The content of this site is a compilation of many authors thus the views expressed in individual notes do not reflect the views of other note writers. Submitting your note gives us the permission to share it elsewhere.

Love Note #3: Brownfields as Opportunity

Name: Laura Fox
I Am: urban planner, secret farmer, food truck enthusiast
Years in Rochester: on and off all my life, officially in Rochester as an “adult” for the past 5 months
Current Home: 14618

Dear Rochester,

You’re rusty and I love you for it. Signs of your former shine are all over town, but I’m more interested in the messes you’ve made. My daily drive to work downtown takes me on the inner loop, which tells the story of the divorce between your downtown and your neighborhoods, then past parking lots that stay empty and abandoned properties that appear to be long forgotten. On the surface you look pretty strung out, but you have a way of demanding a second glance. I’m increasingly looking around the corner and finding something worth exploring and fewer reasons to make a disparaging comment about you not being a “real city.” Better yet, your admirers are committed to righting past wrongs by cleaning up your brownfields, developing parking lots and filling in the inner loop. You aren’t imagining that you’re staging a comeback, it’s happening. 

Rochester, you’ve made me a staunch defender of cities and have made me want to make cities better. I unwittingly became an urban planner so that I could move back here to help connect the dots of all that is promising and true and lovable about you.  I see opportunity in your blighted lands and abandoned buildings and thankfully so do many of your other admirers.


Love Note #2: Don't Touch That Dial

Name: Ana Liss
I am: part of the economic development team in the NYS Executive Chamber; Rochester lover; southpaw 
Years in Rochester: 21 if you count birth through high school graduation and 2.5 years working there as an adult
Current Home: Albany, NY

Dear Rochester,

I live about 202 miles away from you now, well outside range of your satellite signals. But I can’t bring myself to change the presets on my car radio. The order on the FM dial is 88.5/90.5/91.5/93.3/94.1/95.1/96.5/97.9/98.9/100.5/101.3/102.3/103.9/106.7/107.3; and my AM presets are simply 1180 and 1370. I miss Beth Adams’ voice anchoring my morning commute, and the Saturday funk parties on WDKX. But maintaining the stations right where they are on the dash of my Honda is somehow reassuring in an uncertain, callous world. 

The act of changing them just seems so permanent and wrong. Like, if I did, it would be akin to switching football teams…giving up carbs…or becoming a citizen of a different country.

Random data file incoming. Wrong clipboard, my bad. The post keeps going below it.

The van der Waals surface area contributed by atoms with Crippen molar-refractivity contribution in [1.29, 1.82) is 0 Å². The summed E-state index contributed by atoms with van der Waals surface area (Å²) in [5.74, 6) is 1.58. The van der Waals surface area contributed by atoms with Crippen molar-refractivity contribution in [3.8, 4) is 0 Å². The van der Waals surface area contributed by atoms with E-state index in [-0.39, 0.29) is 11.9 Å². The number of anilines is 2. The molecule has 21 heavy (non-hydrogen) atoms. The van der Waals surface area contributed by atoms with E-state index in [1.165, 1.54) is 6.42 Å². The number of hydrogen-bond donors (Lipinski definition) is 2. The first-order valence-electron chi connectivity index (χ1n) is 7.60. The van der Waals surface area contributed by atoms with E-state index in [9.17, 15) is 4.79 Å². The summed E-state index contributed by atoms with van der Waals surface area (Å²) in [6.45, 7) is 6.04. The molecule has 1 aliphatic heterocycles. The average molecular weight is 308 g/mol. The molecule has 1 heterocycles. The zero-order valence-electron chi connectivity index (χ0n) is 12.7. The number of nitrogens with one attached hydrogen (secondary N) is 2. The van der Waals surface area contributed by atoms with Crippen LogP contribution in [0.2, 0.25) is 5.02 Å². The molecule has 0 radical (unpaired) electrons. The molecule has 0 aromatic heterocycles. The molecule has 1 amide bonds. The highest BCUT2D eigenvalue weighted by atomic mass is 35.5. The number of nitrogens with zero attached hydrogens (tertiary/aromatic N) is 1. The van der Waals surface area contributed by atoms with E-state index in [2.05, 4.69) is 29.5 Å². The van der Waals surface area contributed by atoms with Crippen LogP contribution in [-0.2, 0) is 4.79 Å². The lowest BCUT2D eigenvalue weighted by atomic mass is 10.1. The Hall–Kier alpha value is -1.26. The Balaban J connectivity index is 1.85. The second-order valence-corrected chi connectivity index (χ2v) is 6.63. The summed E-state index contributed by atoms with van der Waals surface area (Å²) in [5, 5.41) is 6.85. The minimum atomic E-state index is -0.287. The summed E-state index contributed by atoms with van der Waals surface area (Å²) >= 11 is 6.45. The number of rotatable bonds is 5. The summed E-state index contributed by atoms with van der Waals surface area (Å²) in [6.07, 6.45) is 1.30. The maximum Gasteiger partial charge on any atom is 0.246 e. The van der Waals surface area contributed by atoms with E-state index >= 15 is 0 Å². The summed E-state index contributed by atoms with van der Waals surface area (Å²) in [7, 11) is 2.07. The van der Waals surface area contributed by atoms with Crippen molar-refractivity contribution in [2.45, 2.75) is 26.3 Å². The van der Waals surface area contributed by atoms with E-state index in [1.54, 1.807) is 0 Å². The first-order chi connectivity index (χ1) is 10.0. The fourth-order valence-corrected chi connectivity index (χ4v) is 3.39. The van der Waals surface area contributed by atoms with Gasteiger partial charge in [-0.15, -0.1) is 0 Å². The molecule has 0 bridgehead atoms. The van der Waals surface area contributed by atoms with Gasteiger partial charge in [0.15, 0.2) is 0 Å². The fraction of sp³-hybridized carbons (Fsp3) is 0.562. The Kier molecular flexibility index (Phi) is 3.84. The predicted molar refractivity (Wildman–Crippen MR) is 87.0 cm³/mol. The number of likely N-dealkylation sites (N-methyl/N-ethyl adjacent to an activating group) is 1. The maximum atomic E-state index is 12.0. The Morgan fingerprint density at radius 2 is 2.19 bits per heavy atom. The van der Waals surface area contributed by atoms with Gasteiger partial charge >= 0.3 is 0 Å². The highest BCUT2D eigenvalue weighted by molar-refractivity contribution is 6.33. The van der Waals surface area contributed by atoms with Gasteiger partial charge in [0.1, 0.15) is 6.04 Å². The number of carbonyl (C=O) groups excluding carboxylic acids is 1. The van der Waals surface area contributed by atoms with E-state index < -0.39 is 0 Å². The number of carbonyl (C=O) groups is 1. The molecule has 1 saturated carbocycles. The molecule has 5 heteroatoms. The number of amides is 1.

Sometimes, when I come home to visit family, I’ll park my car along Buckingham Street, where I used to live. I walk around like it’s still my neighborhood, and I shop at East Ave. Wegmans as though it’s still my grocery store. I’ll even buy milk, despite the 3.5-hour drive back to Albany. 

I think I fell in love with you sometime when it was dark, in the dead of winter, when snowflakes were quietly falling on the ice below the Broad Street Aqueduct. I may have been snug in a booth at Dinosaur BBQ, looking out the window. 

You’re just wonderful. You make me feel warm when it’s freezing. You give me comfort when life is harsh.
I love you just the way you are. The same goes for my car radio presets. 


Love Note #1: Bike Kids

Name: Tanya Mooza Zwahlen
I am: Wife, mother of two, city planner, Massachusetts native
Years in Rochester: 10
Current Home: Highland Park

Dear Rochester: On Wednesday, August 24, 2011, my five year old daughter, Claire, learned to ride her bike without training wheels. I stood in the road with four or five of my neighbors and their kids for several hours that day, watching as they rode up and down the street. Every few minutes someone would yell, “CAR!” and we would step to the curb to let a car pass.

Sometime around dusk, a group of 30 bicyclists turned onto the far end of our block. I remember hearing a boom box and seeing the group move quietly down the first half of the street. After a few seconds, a few of them let go of their handlebars, sat up and clapped their hands. One of them excitedly shouted Claire’s name, and they all hooted and hollered. She stopped pedaling in little circles around the street and looked at them in amazement. We all did.

After a few seconds, they were upon us. Thirty people on bikes. Taking up the width of the street. All of them smiling. A few of them high-fived Claire. One of them was our next door neighbor, Scott.

The group was Critical Mass, whose purpose is to “celebrate cycling and to assert cyclists’ right to the road.” They choose different routes each week. That night, Scott had shared with them the story of Claire learning to ride, and suggested they swing down Mulberry Street to congratulate her.

As quickly as they had come and enveloped us with cheers, they were gone. Off to explore the rest of the city. Those few moments transformed me. That night, I thought long and hard about this little gesture of encouragement, made by 30 strangers to my daughter, and it made me realize that I really love this city.

It is remarkable in and of itself that Scott, a bachelor, noticed that Claire had learned to ride her bike that day. It is more remarkable that he convinced 30 people, some of whom he didn’t know, to alter the course of their night. That would not have happened in the suburban Massachusetts neighborhood where I grew up. There were no biking advocacy groups cruising down our cul-de-sac. It would not have happened in the North End of Boston, where I lived after college. Critical Mass was active, but the roads were too busy for children to ride and we didn’t know many of our neighbors. I’m not even sure it would have happened in Ithaca, a community known for its appreciation of alternative modes of transportation, where we lived during graduate school.

It happened here, and I am so proud that it did. Rochester, thanks for being a city where people encourage each other. I love you.

Claire (and Hartley) Zwahlen, August 24, 2011, moments before critical mass came down the block.